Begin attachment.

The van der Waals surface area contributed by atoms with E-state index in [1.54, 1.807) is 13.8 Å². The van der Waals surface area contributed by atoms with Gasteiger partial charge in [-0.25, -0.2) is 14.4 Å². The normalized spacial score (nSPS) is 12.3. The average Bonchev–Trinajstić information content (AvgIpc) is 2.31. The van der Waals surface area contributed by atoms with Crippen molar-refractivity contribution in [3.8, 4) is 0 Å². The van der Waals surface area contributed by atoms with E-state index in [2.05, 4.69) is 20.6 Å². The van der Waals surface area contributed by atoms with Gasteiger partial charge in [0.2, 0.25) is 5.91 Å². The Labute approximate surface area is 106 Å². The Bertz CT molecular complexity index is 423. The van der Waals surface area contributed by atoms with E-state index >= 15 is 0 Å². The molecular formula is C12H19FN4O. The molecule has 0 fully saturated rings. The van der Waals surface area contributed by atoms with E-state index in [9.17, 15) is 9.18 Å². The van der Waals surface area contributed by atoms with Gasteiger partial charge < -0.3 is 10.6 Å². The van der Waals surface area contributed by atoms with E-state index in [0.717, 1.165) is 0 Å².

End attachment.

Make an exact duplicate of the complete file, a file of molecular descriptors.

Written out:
The van der Waals surface area contributed by atoms with E-state index in [1.54, 1.807) is 13.8 Å². The van der Waals surface area contributed by atoms with Gasteiger partial charge in [-0.25, -0.2) is 14.4 Å². The normalized spacial score (nSPS) is 12.3. The average Bonchev–Trinajstić information content (AvgIpc) is 2.31. The van der Waals surface area contributed by atoms with Crippen molar-refractivity contribution in [3.8, 4) is 0 Å². The van der Waals surface area contributed by atoms with E-state index in [2.05, 4.69) is 20.6 Å². The van der Waals surface area contributed by atoms with Gasteiger partial charge in [0.2, 0.25) is 5.91 Å². The Labute approximate surface area is 106 Å². The Bertz CT molecular complexity index is 423. The van der Waals surface area contributed by atoms with E-state index >= 15 is 0 Å². The molecular formula is C12H19FN4O. The molecule has 0 fully saturated rings. The van der Waals surface area contributed by atoms with E-state index in [9.17, 15) is 9.18 Å². The van der Waals surface area contributed by atoms with Gasteiger partial charge < -0.3 is 10.6 Å². The van der Waals surface area contributed by atoms with E-state index in [0.717, 1.165) is 0 Å².